Objective: 1) To develop a systems level quality improvement tool targeting communicative access to information and decision-making for stroke patients with language disorders and 2) to evaluate the resulting tool - Communicative Access Measures for Stroke (CAMS). Design: Survey development and evaluation was in line with accepted guidelines, and included item generation and reduction, survey formatting and composition, pre-testing, pilot-testing, and reliability assessment. Setting: Development and evaluation were carried out in hospital and community agency settings. Participants: The project utilized a convenience sample of 31 participants for the survey development, and 63 participants for the CAMS reliability study (broken down into 6 administrators/managers, 32 frontline staff, 25 participants with aphasia). The number of eligible participants invited to the reliability study included 45 community-based organizations in Ontario as well as 4400 individuals from communities of practice. Interventions: Not applicable. Main outcome measure(s): Data were analyzed using kappa statistics and intraclass correlations for each item score on all surveys. Results: A tool, the Communicative Access Measures for Stroke (CAMS), comprising three surveys, was developed for health facilities from the perspectives of 1) administrators/policy makers, 2) staff/frontline health care providers, and 3) patients with aphasia (using a communicatively accessible version). Reliability for items on the CAMS Administrator and CAMS Staff surveys was moderate to high (Kappa/ICCs ranging from 0.54 to 1.00). As expected, reliability was lower for the CAMS Patient survey with most items having ICCs between 0.4 and 0.6. Conclusion: (s): These findings suggest that CAMS may provide useful quality improvement information for health care facilities with an interest in improving care for patients with stroke and aphasia.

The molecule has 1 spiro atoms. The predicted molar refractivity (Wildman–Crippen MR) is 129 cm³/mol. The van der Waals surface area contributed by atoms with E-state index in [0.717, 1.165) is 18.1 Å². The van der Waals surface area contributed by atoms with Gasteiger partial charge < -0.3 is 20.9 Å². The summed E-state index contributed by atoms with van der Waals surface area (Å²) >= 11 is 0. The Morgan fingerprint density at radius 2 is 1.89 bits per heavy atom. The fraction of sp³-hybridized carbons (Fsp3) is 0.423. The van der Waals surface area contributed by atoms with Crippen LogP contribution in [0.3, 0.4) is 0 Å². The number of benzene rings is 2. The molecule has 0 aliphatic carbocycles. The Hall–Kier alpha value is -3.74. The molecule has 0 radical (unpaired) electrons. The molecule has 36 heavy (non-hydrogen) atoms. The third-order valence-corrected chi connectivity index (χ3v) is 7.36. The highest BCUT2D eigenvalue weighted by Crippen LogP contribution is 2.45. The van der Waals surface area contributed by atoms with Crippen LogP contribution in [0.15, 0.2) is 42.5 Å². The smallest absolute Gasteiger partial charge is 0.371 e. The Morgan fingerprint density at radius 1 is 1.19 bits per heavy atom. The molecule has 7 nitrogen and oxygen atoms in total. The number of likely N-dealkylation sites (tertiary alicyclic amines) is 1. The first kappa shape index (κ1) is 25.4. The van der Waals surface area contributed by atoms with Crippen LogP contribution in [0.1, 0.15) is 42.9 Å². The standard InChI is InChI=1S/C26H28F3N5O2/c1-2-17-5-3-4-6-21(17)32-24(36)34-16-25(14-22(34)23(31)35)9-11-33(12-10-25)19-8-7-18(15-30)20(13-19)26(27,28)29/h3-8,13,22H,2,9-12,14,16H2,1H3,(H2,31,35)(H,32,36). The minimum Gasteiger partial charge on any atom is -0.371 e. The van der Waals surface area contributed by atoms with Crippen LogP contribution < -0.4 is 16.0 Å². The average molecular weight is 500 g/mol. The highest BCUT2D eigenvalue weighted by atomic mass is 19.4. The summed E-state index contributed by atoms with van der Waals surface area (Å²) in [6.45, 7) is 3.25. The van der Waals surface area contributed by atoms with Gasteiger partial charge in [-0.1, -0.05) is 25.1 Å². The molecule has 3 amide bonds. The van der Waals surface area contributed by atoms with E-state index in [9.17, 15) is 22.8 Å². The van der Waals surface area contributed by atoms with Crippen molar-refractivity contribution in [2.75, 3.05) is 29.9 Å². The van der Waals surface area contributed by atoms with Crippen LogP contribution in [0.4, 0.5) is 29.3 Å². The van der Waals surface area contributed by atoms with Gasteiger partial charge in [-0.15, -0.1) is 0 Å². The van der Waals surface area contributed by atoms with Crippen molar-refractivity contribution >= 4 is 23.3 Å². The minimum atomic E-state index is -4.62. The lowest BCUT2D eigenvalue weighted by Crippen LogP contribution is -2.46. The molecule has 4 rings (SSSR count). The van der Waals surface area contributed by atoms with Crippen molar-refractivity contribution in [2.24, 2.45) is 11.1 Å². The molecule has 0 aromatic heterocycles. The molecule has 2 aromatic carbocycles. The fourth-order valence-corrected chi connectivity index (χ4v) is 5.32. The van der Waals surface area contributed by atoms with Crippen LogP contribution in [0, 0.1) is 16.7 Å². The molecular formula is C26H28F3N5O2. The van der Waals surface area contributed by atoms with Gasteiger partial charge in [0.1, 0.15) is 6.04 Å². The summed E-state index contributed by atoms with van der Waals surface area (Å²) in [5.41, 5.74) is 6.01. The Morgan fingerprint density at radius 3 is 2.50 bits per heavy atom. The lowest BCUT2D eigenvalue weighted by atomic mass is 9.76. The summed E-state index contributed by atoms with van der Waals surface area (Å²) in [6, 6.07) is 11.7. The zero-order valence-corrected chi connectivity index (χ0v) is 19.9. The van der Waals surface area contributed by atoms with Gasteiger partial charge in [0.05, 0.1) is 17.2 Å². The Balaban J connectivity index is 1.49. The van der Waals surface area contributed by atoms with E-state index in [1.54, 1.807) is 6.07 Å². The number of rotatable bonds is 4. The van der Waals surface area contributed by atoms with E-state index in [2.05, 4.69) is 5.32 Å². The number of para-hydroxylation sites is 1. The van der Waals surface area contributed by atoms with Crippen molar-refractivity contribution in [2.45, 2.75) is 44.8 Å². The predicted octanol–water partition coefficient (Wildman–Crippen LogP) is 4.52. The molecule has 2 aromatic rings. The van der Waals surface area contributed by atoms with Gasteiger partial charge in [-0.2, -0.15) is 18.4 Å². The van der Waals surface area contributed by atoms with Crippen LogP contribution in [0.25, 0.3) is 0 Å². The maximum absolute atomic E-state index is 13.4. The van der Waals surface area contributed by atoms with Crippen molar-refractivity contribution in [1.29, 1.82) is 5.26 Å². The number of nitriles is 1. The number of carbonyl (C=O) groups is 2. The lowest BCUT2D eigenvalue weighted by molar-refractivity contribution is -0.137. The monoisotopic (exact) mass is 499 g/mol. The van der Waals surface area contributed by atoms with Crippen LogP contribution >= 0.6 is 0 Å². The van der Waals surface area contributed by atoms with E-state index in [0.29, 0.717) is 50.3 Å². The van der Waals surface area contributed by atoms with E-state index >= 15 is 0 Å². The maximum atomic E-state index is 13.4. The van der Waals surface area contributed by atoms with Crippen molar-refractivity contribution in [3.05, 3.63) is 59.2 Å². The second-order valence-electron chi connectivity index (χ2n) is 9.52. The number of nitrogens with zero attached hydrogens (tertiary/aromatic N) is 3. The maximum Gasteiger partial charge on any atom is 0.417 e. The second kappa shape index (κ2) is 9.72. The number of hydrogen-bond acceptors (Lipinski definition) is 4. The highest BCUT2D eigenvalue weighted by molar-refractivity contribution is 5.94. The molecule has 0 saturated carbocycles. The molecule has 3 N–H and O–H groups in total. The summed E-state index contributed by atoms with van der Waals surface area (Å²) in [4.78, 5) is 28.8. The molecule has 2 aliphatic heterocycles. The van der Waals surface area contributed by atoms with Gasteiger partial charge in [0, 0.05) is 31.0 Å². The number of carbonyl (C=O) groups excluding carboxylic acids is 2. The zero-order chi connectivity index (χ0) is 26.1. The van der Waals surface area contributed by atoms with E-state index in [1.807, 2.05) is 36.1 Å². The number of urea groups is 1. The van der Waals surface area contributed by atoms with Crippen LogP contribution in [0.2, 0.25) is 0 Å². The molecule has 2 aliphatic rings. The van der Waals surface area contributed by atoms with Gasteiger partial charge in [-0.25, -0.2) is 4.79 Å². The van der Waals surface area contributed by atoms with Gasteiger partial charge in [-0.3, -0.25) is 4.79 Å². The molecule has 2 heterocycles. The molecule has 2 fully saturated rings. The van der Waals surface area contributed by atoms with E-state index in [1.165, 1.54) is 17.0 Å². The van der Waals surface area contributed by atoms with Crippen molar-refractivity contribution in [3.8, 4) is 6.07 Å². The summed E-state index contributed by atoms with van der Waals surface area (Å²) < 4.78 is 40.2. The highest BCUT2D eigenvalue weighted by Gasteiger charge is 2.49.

Article